Mission Accomplished: Nine Years of Ocean Data in Support of Solid Science

In November 2022 the Woods Hole Oceanographic Institution’s (WHOI) R/V Neil Armstrong made its final voyage off Cape Cod to the location of the Pioneer Array, marking the end of nearly a decade of data collection as part of the National Science Foundation’s (NSF) Ocean Observatories Initiative (OOI).  The mission of this cruise, Pioneer 19, was to perform the final recovery of all ten instrumented moorings and four gliders that had been collecting multidisciplinary ocean and atmospheric measurements since Pioneer 1 was first deployed in 2013. Over the course of nine years, the array, weighing in at nearly 60 tons, was recovered and redeployed twice per year for a total of 18 times, while it collected and transmitted measurements from hundreds of instruments back to shore and over the internet without interruption.

The Pioneer 19 Science Party marks the occasion of the first deployment of the Central Surface Mooring that launched the Coastal Pioneer Array on November 21, 2013. The team had their photo taken aboard the R/V Neil Armstrong at the exact time (1:16 pm) when the very first mooring was in place. Credit: Rebecca Travis © WHOI.

The Pioneer Array was conceived as part of the OOI, which represents a paradigm shift in oceanography.  Unlike traditional oceangoing research cruises that may last for a few weeks and are often focused on a particular topic by a specific research group, multidisciplinary data from the OOI arrays are provided in near real-time 24 hours a day, 365 days per year to anyone with an internet connection, for an expected duration of 30 years.  The OOI originally consisted of seven arrays in the North and South Atlantic, strategically deployed in water depths ranging from 25 to several thousand meters, to collect measurements related to ocean processes that impact life on the planet.  Scientists, educators, and laypersons have taken full advantage of these data since the first of OOI’s array went into the water.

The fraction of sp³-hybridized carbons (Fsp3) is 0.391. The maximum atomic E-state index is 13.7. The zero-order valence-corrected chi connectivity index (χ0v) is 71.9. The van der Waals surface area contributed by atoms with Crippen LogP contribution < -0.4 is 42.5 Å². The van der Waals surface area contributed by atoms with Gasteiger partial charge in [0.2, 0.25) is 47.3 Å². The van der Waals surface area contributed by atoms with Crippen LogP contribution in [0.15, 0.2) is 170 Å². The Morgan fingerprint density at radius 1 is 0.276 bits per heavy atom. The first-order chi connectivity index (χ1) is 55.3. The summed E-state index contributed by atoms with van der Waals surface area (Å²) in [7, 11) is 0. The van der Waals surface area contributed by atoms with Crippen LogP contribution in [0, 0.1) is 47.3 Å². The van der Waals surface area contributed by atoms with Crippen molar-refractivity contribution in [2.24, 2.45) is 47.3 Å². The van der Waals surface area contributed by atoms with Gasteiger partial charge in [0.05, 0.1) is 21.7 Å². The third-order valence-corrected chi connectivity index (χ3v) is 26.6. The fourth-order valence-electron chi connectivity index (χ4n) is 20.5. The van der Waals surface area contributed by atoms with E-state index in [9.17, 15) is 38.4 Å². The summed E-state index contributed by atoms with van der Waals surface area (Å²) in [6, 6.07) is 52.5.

Charting a Trail-Blazing Path

To meet the need for reliable operations of uncrewed cabled and uncabled observatory platforms deployed to the world’s oceans for 30 years, the OOI adopted and tailored formal systems engineering processes established for mission critical systems by government organizations such as NASA and the Department of Defense.  These processes included the establishment of science objectives for the OOI that were used to develop engineering requirements.  The engineering requirements were decomposed to atomic, testable, “level four” requirements used to create preliminary and detailed software, mechanical, and electrical designs for the OOI infrastructure.  While OOI leveraged technology from existing state-of-the-art ocean observing systems, some of the new requirements adopted by OOI included year-long deployments of moorings and gliders in some of the harshest locations in the global oceans.  Some of the challenges included instrumenting active seafloor volcanic regions via cables that extend for hundreds of miles across the seabed, telemetering measurements from more than 900 instruments on the seabed, buoys, and free-swimming vehicles to shore via satellite for posting to the internet in near real-time, and piloting a glider fleet that is second in size to the US Navy around the clock.

Pioneer 1 departed on 20 November 2013 from the WHOI dock aboard the RV Knorr, a storied academic research vessel responsible for supporting some of the most significant ocean discoveries of the past century.  The mission of Pioneer 1 was to deploy one surface mooring and two profiler moorings during seven days of operation on site.  With a 14-person science party aboard, the Knorr steamed to the predetermined site for the “Central Surface Mooring” of the Pioneer Array and completed the deployment of the first mooring by 1:16 PM on 21 November 2013.  Later Pioneer cruises would fully populate the array by increasing the number of deployed moorings to include three Surface Moorings, each weighing nine tons, and five Profiler Moorings, at six tons each, plus up to six free-swimming gliders.

Since 2013, the Pioneer Array has steadfastly done its job, collecting, and telemetering measurements to shore, which have been used in tens of science studies leading to new understandings about coastal processes and the health of the planet.  The journey does not end with the completion of Pioneer 19.  The Pioneer Array will be refurbished and adapted to meet new requirements associated with its next deployment site off North Carolina, with its first deployment scheduled for spring 2024.  The wealth of data collected off the New England Shelf will remain available online and continue to be used to answer scientific questions about this region for years to come.

Written by Paul K. Matthias, Senior Program Manager for the OOI.